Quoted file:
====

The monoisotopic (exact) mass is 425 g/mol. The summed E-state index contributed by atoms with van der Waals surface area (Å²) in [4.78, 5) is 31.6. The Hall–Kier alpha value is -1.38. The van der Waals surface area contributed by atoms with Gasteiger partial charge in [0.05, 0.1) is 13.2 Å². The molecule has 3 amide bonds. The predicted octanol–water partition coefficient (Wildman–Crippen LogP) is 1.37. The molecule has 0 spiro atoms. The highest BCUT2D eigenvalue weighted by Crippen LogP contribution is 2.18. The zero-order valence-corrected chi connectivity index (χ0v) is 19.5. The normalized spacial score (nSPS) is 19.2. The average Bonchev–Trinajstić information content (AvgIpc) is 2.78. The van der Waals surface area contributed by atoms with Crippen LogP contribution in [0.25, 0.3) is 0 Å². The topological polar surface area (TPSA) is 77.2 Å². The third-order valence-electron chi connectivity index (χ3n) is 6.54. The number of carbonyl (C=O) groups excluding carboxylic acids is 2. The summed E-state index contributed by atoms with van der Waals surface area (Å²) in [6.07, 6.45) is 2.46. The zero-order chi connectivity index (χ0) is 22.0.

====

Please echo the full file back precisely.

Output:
The monoisotopic (exact) mass is 425 g/mol. The summed E-state index contributed by atoms with van der Waals surface area (Å²) in [4.78, 5) is 31.6. The Hall–Kier alpha value is -1.38. The van der Waals surface area contributed by atoms with Gasteiger partial charge in [0.05, 0.1) is 13.2 Å². The molecule has 3 amide bonds. The predicted octanol–water partition coefficient (Wildman–Crippen LogP) is 1.37. The molecule has 0 spiro atoms. The highest BCUT2D eigenvalue weighted by Crippen LogP contribution is 2.18. The zero-order valence-corrected chi connectivity index (χ0v) is 19.5. The normalized spacial score (nSPS) is 19.2. The average Bonchev–Trinajstić information content (AvgIpc) is 2.78. The van der Waals surface area contributed by atoms with Crippen LogP contribution in [0.25, 0.3) is 0 Å². The topological polar surface area (TPSA) is 77.2 Å². The third-order valence-electron chi connectivity index (χ3n) is 6.54. The number of carbonyl (C=O) groups excluding carboxylic acids is 2. The summed E-state index contributed by atoms with van der Waals surface area (Å²) in [6.07, 6.45) is 2.46. The zero-order chi connectivity index (χ0) is 22.0.